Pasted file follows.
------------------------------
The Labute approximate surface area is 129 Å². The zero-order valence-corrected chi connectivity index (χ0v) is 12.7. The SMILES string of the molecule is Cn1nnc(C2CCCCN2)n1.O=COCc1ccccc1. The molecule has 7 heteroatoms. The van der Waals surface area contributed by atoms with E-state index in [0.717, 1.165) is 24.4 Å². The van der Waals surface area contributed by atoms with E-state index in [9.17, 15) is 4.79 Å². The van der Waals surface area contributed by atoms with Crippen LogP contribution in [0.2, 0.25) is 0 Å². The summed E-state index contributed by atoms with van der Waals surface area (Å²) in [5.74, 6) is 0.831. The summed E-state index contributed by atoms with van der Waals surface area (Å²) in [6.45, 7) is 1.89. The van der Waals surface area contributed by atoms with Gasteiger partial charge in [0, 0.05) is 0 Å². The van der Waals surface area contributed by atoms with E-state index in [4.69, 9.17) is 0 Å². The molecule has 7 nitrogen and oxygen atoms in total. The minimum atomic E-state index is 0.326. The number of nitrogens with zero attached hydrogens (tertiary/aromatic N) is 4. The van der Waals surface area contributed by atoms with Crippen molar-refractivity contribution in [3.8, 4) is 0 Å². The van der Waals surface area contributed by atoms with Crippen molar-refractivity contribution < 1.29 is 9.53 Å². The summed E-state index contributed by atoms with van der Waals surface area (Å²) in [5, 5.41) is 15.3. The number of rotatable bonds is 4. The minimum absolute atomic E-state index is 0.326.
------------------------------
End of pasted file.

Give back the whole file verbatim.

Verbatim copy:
The Labute approximate surface area is 129 Å². The zero-order valence-corrected chi connectivity index (χ0v) is 12.7. The SMILES string of the molecule is Cn1nnc(C2CCCCN2)n1.O=COCc1ccccc1. The molecule has 7 heteroatoms. The van der Waals surface area contributed by atoms with E-state index in [0.717, 1.165) is 24.4 Å². The van der Waals surface area contributed by atoms with E-state index in [9.17, 15) is 4.79 Å². The van der Waals surface area contributed by atoms with Crippen LogP contribution in [0.2, 0.25) is 0 Å². The summed E-state index contributed by atoms with van der Waals surface area (Å²) in [5.74, 6) is 0.831. The summed E-state index contributed by atoms with van der Waals surface area (Å²) in [6.45, 7) is 1.89. The van der Waals surface area contributed by atoms with Gasteiger partial charge in [0, 0.05) is 0 Å². The van der Waals surface area contributed by atoms with E-state index in [4.69, 9.17) is 0 Å². The molecule has 7 nitrogen and oxygen atoms in total. The minimum atomic E-state index is 0.326. The number of nitrogens with zero attached hydrogens (tertiary/aromatic N) is 4. The van der Waals surface area contributed by atoms with Crippen molar-refractivity contribution in [3.8, 4) is 0 Å². The van der Waals surface area contributed by atoms with Crippen molar-refractivity contribution < 1.29 is 9.53 Å². The summed E-state index contributed by atoms with van der Waals surface area (Å²) in [5, 5.41) is 15.3. The number of rotatable bonds is 4. The minimum absolute atomic E-state index is 0.326.